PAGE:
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Why College Recruits Should Prioritize TV Exposure Alongside NIL Deals - Streaming Stadium

Why College Recruits Should Prioritize TV Exposure Alongside NIL Deals

Written by John O'Connor

Last updated on

Under the new name, image, and likeness (NIL) rules, college athletes can now earn money through endorsements while they play a college sport. Although the NIL era has been rolled out in chaotic and distasteful fashion, athlete’s who put their bodies on the line to play a dangerous sport like football should get a piece of the pie when the league’s they play in sign billion dollar TV deals. How that pie gets sliced and served is the subject of some controversy.

NIL is heating up

Nick Saban and Jimbo Fisher had a “Jerry Springer” moment this off-season over NIL competition, with Saban alleging that Texas A&M “paid” for its historic 2022 recruiting class.

To be clear, A&M likely did pay for the services of many of those recruits, and seems to have offered guaranteed money before the recruits signed, an aggressive style of recruiting that is now the hallmark of programs using NIL deals to try to go from good to great.

The Tennessee Volunteers are a case study. It has been widely reported that Tennessee football has amassed a war chest for signing top college recruits, and you see the strategy paying off in the 247 rankings. Tennessee is rumored to have arranged an $8 million dollar NIL deal for elite QB Nicholaus Iamaleava to sign with the Vols for 2023.

If you can get $8 million to play for a college football team, take the money, and Mozel Tov. However, most NIL deals won’t fetch that kind of money. Even the top kids will be evaluating NIL packages separated by a few hundred thousand dollars, or less. In these scenarios, TV exposure should play a role in deciding between schools.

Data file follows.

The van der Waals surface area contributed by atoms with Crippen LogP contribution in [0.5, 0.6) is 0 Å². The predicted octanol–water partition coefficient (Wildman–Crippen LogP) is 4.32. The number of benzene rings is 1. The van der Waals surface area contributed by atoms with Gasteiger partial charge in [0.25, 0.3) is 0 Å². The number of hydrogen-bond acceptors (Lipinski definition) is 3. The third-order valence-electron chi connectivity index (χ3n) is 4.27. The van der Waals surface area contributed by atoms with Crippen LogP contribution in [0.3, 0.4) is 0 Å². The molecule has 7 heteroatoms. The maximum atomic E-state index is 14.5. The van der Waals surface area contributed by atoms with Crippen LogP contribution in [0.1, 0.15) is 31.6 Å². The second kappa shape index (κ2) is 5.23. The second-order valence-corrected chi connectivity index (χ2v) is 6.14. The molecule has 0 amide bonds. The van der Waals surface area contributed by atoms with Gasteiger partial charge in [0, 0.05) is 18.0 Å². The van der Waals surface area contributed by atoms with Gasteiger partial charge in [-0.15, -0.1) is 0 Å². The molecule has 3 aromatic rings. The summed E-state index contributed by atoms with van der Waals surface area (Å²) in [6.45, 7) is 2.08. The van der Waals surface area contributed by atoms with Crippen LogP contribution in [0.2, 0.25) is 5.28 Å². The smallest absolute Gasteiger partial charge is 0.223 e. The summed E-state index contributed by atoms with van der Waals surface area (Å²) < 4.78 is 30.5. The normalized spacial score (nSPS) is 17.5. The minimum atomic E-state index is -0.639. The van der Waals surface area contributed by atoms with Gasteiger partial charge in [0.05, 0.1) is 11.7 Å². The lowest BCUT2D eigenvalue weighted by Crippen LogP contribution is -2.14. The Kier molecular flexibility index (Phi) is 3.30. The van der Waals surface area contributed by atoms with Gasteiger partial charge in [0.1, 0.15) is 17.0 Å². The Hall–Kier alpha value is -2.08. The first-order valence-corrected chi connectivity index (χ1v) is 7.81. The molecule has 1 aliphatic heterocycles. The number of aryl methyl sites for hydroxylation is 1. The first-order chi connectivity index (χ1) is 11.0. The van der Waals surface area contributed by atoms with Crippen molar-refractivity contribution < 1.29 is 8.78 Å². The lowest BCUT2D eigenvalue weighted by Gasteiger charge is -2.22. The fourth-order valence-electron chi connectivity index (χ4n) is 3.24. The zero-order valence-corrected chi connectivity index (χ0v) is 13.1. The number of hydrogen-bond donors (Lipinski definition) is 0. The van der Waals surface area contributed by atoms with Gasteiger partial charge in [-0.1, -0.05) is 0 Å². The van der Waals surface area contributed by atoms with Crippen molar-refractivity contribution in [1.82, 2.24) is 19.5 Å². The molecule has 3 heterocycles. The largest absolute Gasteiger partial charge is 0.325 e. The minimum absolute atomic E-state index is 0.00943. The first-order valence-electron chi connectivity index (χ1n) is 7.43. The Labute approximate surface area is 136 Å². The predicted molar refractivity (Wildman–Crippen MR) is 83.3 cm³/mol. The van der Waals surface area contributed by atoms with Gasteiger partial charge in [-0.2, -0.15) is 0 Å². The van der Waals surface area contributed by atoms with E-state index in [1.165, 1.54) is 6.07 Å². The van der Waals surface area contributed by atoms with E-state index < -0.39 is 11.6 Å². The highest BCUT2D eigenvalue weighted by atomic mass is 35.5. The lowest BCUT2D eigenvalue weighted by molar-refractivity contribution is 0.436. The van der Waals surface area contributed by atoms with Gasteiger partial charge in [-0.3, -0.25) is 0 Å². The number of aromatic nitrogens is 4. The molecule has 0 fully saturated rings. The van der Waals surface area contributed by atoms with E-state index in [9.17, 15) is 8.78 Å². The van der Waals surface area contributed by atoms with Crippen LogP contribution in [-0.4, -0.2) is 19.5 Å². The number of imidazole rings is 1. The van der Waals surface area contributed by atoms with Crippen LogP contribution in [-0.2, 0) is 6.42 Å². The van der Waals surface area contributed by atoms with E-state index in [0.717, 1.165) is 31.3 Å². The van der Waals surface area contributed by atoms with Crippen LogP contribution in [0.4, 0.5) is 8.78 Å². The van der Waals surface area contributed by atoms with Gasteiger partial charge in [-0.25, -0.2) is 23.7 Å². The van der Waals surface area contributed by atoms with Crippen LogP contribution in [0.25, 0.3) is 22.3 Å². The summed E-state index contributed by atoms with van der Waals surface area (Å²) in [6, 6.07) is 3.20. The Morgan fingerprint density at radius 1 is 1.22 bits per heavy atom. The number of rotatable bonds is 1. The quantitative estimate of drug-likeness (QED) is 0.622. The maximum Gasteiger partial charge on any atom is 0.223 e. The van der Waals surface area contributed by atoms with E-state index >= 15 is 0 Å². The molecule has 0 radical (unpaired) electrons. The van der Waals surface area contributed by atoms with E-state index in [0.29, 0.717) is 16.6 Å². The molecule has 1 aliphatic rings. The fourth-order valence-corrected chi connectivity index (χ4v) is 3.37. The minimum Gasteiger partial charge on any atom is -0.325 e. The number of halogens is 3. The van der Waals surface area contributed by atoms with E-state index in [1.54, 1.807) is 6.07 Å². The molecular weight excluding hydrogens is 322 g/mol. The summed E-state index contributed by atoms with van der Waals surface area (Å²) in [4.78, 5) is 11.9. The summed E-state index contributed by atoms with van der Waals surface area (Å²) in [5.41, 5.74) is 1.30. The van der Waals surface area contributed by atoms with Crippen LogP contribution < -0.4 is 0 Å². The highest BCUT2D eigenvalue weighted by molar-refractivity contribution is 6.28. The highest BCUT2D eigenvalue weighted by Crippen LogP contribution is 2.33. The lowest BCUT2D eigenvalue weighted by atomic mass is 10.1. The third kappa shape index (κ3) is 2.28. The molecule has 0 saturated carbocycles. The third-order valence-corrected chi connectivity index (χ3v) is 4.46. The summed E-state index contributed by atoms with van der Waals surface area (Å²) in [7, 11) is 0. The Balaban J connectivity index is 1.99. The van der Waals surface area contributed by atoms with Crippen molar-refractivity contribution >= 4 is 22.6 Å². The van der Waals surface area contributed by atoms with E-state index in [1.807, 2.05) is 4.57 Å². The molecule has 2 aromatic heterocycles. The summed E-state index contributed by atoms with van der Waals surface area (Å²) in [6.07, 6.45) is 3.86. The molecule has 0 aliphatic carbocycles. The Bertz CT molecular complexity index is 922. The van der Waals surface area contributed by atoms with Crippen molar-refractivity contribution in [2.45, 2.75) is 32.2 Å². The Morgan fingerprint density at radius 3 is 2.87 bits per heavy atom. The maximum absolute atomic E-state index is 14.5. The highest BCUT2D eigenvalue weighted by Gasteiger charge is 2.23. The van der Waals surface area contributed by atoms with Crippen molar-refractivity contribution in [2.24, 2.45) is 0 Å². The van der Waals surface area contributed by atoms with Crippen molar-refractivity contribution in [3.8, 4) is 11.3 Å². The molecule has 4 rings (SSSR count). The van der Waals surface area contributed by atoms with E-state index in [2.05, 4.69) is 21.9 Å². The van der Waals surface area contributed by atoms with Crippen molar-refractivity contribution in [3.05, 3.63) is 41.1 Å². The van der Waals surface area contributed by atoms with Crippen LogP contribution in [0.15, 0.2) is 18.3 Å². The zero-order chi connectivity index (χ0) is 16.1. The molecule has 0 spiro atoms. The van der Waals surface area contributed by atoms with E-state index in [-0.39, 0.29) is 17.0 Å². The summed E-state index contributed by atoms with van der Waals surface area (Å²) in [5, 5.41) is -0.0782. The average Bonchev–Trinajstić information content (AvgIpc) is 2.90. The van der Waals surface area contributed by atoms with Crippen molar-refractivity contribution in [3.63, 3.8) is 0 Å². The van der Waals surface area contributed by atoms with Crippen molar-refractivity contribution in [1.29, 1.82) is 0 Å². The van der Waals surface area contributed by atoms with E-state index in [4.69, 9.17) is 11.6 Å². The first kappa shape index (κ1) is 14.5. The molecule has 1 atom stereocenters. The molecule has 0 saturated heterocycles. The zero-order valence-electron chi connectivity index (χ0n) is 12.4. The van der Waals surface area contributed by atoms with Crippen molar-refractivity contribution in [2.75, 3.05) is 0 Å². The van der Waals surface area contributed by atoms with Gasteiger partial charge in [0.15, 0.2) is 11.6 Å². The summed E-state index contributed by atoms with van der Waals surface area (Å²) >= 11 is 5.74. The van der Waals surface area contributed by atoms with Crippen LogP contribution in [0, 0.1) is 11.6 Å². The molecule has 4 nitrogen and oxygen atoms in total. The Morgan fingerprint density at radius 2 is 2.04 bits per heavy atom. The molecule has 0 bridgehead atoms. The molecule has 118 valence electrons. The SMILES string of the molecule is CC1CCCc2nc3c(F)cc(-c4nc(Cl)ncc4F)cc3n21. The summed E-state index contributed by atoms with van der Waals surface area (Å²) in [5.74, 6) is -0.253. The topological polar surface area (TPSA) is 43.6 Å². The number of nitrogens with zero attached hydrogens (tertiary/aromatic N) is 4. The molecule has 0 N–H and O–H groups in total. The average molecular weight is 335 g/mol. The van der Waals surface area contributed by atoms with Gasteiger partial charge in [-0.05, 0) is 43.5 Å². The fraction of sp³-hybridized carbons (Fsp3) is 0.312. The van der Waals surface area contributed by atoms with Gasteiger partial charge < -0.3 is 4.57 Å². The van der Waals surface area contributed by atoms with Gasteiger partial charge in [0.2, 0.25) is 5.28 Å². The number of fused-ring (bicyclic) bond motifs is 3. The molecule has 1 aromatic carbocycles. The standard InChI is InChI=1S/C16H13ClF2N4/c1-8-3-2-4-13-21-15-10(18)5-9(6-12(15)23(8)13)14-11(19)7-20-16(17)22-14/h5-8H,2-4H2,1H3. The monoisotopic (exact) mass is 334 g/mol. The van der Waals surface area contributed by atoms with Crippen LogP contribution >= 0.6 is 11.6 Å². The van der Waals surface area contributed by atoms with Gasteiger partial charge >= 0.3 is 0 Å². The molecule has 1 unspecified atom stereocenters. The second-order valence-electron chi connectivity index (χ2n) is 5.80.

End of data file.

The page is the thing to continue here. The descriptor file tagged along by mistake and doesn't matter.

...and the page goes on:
When TV Exposure dwarfs NIL

NIL is all the rage, and reporting on major college TV contracts is extensive, but few reporters put two and two together to quantify the value of TV exposure for NFL draft stock, as well as for personal branding. There will be times when TV exposure plus NIL outweighs an NIL deal that is more lucrative in the short term.

The kids who are on major TV networks all the time get on the radars of scouts and are more likely to go higher in the draft. Attention is the most valuable commodity in today’s distracted world. Eyeballs drive revenue, which is why social media reach is a big factor in an athlete’s NIL value.

Maybe a QB like Nicholaus Iamaleava can turn things around in Knoxville so the Vols start winning again, and gain momentum with the TV execs as a result, but it won’t happen overnight. Tennessee, like many of the schools making the biggest NIL pushes, lag way behind in TV exposure.

8 of Tennessee football’s 2021 games appeared on either SEC Network, ESPN2, or ESPNU, channels that are designed to take overflow TV inventory only diehard fans want to watch. Only one Tennessee game was featured on CBS, against Georgia. Similarly, Texas A&M had 6 combined games broadcast on SEC Network, ESPNU, and ESPN+ in 2021, which is the TV exposure equivalent of a nightclub in Cincinnati. It definitely ain’t TV South Beach, I will tell you that.

See also: Why Big College Football Games Don’t Air on ESPN+

By contrast, 9 of Ohio State’s 2021 games were broadcast on either FOX or ABC on the nation’s biggest stages.

Building a personal brand

A big fat NIL deal means less if talent isn’t showcased. If you are playing on SEC Network and athletes at competing programs are playing on FOX, ABC, NBC, or ESPN every week, who is getting better value?

Millions more people will watch these athletes than their counterparts at schools with lesser brands, which in turn allows athlete’s to build their own brands, brands that can power careers outside of football.

The Big Ten’s new TV deal is likely to top $1 billion in value, and there is a clear hierarchy of games, with the biggest games airing on Big Noon Kickoff, and ABC Primetime. Massive media deals yet to be inked could pair even some middling Big Ten games with Notre Dame broadcasts on NBC. Allstate has been spending $15,000,000 on commercials during college football games in recent seasons, so what is the value of being a star player featured in the most coveted TV time slots?

The value is tremendous. TV exposure transfers the branding from the pomp and circumstance of our biggest national festivals, to the individual brand of star athletes. Big TV exposure is the single best thing football players can do to build their own personal brand, brands which have the potential to survive long after the playing days come to a close.

Smart recruits will factor in TV value, and not just NIL, in when choosing a school.

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